Seaweed: Great for Gardens, Not Just Sushi

by Guest Blogger on June 19, 2012 · 1 comment

Whether you have vegetable beds in your yard, a balcony garden, or just a few flowers along a perimeter fence, those of us with a green thumb are hoping for the best when it comes to our plants this summer.

Shrubs and greenery can be advantageous for curb appeal and occasionally for food, but in the end, the things we’re growing give us a sense of accomplishment when they’re doing well. When they’re wilting or sickly, the opposite it true as we contemplate how we could have been better caretakers.

Whether our gardens are growing well, or are in desperate need of help, seaweed offers a great booster that provides extra ‘oomph’ to all types of vegetation in different stages of life. Yes, the oceanic plant familiar to sushi lovers contains an abundance of nutrients and plant hormones that make it one of the best organic fertilizers around. Seaweed’s unique qualities give plants what they need to be robust, withstand the elements, stave off disease, and – depending on the insect – can act as a natural repellent.   For all of these reasons and more, if you haven’t tried seaweed in the garden, it’s time to learn about this wonderful natural remedy for plants and begin reaping the benefits.


One of the first things to know about seaweed for the garden is that the long strands called kelp are the most beneficial. Found in abundance all over the world, kelp is one of the most common varieties.  It is found washed up along the shore; especially after high tide or a storm. What’s great about kelp is that it is organic.  Except for a possible drive to the beach, there’s no carbon footprint involved in obtaining a few strands of kelp – not to mention, it’s free!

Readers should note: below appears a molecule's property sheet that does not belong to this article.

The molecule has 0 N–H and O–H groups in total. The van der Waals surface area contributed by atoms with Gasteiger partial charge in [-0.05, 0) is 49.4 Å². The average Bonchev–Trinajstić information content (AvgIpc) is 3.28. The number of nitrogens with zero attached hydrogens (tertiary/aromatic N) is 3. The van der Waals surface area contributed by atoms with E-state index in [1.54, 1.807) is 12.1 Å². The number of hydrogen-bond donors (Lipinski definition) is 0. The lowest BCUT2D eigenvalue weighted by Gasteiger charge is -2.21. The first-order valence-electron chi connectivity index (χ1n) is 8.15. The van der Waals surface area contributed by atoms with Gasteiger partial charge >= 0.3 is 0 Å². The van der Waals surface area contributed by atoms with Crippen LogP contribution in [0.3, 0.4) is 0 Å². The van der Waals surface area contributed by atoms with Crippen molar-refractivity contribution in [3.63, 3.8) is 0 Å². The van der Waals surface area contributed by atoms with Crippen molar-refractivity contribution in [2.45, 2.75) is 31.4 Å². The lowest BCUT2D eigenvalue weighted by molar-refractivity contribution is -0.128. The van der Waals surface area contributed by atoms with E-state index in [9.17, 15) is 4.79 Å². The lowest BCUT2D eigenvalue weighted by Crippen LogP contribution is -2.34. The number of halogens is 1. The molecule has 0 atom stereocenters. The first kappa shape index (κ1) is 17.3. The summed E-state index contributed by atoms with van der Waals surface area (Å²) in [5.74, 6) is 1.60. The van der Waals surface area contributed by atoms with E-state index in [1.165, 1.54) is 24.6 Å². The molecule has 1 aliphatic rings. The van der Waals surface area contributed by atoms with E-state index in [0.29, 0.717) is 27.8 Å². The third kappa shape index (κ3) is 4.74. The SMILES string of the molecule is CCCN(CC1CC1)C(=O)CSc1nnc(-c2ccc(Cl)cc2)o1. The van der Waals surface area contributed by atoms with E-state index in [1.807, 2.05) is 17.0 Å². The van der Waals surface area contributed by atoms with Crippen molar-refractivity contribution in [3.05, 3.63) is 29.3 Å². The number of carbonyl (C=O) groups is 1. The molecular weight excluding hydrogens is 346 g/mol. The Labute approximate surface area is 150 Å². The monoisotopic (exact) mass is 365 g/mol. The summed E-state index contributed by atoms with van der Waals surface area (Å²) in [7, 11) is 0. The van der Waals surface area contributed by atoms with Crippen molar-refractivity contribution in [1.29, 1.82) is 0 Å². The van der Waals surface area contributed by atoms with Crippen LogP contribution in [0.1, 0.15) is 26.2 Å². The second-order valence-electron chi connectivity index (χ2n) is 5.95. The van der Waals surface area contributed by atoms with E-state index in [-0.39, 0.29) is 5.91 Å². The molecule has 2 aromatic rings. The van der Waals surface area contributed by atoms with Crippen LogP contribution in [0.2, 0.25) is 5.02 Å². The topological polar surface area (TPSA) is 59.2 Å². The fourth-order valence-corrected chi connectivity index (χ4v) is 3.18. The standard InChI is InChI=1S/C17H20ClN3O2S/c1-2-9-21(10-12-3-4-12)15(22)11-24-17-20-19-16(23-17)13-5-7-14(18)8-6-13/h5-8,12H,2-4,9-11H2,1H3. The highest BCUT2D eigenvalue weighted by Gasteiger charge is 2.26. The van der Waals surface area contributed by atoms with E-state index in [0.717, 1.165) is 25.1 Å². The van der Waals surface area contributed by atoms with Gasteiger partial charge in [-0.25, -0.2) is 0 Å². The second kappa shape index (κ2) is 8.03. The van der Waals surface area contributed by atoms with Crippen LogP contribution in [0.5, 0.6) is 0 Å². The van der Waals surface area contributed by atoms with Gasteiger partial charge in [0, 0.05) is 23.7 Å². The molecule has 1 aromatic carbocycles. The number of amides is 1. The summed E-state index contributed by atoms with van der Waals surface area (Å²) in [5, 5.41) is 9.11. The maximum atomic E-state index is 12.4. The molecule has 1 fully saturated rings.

The only drawbacks to utilizing kelps in your garden are 1.) Kelp smells like the ocean (if you consider this a drawback) and, 2.) Kelp may be a little slimy when handling it; however, these are merely aesthetic concerns. What really matters is the importance kelp holds for your plants. Just be sure to verify that wherever you are collecting from is not a private beach or contaminated area.


There are two main methods for utilizing seaweed in the garden:

1.) The first is to simply visit the ocean, collect several strands of kelp, take them home, and cover the surface around plants in your garden. The freshest and healthiest strands will be those that haven’t yet begun to dry.  Once the seaweed is applied, it will shrivel up quickly; usually within a day or so. Initially, the seaweed may appear a bit grungy, but as it degrades it starts to work itself into the soil.

2.) Alternatively, seaweed can be made into a spray and applied to leaves through a process called foliar feeding, which can often treat a plant faster than feeding by the roots.

Meanwhile, if you don’t live near an ocean, don’t worry. Dried seaweed can be purchased at local home improvement stores in both powder and pellet form. The main thing to watch out for, however, is that nothing was added to the mix during processing. After all, why go to all that trouble for one of nature’s purest forms of fertilizer only to find it treated with unnecessary chemicals?

Jakob Barry is a home improvement journalist for He blogs about Green topics for fencing contractors and other exterior design professionals across the U.S. Specializing in tips for chemical-free living, Jakob  teaches people how to phase out noxious substances and better utilize nature for their everyday needs.  

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